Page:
James Lees' English Qaballa (EQ)
The first report of the system known as English Qaballa (EQ) was published in 1979 by Ray Sherwin in an editorial in the final issue of his journal, The New Equinox. In his editorial, Sherwin reported that the "order & value of the English Alphabet" had been discovered by an English magician, James Lees, in November 1976. Lees subsequently assumed the role of publisher of The New Equinox and, starting in 1981, published additional material about the EQ system over the course of five issues of the journal, extending into 1982. The first software designed to perform textual analysis of Liber AL and the other Holy Books of Thelema was written in 1984-5 by Trevor Langford. Langford subsequently worked with Jake Stratton-Kent on The Equinox: British Journal of Thelema, in which further original material on EQ was summarized by Stratton-Kent in the March 1988 issue.
More recently, the system is described in Jake Stratton-Kent's 2011 book, The Serpent Tongue: Liber 187. This was followed in 2016 by The Magickal Language of the Book of the Law: An English Qaballa Primer by Cath Thompson. The discovery, exploration, and continuing research and development of the system up to 2010, by James Lees and members of his group in England, are detailed in her 2018 book, All This and a Book.
Linda Falorio's Liber CXV: The English Qabalah
Kenneth Grant, in his 1992 book Hecate's Fountain, discusses Linda Falorio's at the time unpublished work, Liber CXV: The English Qabalah, stating that it was written in Pittsburgh in 1979. Falorio has since published Liber CXV on her website, EnglishQabalah.com. Her site appears to claim unregistered trademarks on "The English Qabalah", "EQ", and "E.Q."[original research?]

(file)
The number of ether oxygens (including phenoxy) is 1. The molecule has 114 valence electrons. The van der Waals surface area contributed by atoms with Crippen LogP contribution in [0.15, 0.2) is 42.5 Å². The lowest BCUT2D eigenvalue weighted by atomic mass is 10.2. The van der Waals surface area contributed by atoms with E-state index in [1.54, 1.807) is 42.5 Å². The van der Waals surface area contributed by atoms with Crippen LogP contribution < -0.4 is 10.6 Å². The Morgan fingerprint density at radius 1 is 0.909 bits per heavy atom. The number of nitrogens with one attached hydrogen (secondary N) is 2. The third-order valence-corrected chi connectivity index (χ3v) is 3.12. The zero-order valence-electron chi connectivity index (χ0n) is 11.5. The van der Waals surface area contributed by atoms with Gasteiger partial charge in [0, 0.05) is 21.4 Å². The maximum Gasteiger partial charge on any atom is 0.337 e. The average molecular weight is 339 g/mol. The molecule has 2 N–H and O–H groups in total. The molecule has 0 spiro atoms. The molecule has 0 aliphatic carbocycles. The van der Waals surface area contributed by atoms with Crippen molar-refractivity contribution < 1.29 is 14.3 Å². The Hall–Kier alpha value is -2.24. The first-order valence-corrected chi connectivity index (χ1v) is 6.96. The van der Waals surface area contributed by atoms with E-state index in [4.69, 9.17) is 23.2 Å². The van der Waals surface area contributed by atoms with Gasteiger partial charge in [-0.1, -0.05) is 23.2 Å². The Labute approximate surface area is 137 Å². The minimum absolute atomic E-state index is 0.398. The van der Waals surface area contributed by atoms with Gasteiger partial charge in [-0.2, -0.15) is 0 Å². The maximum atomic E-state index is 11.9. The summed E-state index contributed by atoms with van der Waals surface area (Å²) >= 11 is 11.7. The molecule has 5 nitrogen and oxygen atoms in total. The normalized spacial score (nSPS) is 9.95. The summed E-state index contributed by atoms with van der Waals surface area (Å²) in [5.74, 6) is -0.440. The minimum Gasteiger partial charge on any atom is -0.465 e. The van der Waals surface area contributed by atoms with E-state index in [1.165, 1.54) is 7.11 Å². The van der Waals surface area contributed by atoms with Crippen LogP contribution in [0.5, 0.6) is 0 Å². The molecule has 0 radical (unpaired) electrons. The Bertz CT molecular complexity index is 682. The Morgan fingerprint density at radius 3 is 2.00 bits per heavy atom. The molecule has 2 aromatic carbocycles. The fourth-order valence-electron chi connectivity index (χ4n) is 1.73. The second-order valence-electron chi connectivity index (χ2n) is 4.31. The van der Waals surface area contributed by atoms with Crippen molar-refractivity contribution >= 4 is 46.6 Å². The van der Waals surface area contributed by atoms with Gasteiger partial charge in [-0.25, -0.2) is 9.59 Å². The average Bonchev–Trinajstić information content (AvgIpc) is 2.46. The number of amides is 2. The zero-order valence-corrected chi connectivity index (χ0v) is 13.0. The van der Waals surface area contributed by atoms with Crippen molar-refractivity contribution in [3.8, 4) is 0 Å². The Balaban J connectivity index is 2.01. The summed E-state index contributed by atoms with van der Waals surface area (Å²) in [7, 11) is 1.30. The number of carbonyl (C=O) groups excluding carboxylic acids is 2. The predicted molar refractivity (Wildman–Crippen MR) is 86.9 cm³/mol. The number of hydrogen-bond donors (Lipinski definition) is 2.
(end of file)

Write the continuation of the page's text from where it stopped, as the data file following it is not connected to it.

William Eisen's The English Cabalah
A system related to the Spiritualist Agasha Temple of Wisdom was described by William Eisen in his two volume The English Cabalah (1980–82).
William Gray's Concepts of Qabalah
William G. Gray proposes another system in his 1984 book, Concepts of Qabalah, more recently republished as Qabalistic Concepts. This system includes correspondence attributions of the English letters to the positions on the Tree of Life.
R. Leo Gillis' Trigrammaton Qabalah (TQ)
Another system of English Qabalah was proposed by R. Leo Gillis around 1988, and published on his website, Trigrammaton.com, starting in 1998, and subsequently released as an eBook. Known as Trigrammaton Qabalah, or TQ, this system is based on one of the Holy Books of Thelema written by Aleister Crowley in 1907, called Liber Trigrammaton, sub figura XXVII -- Being the Book of the Mutations of the Tao with the Yin and the Yang. Liber Trigrammaton (aka Liber XXVII) was called by Crowley "the ultimate foundation of the highest theoretical qabalah".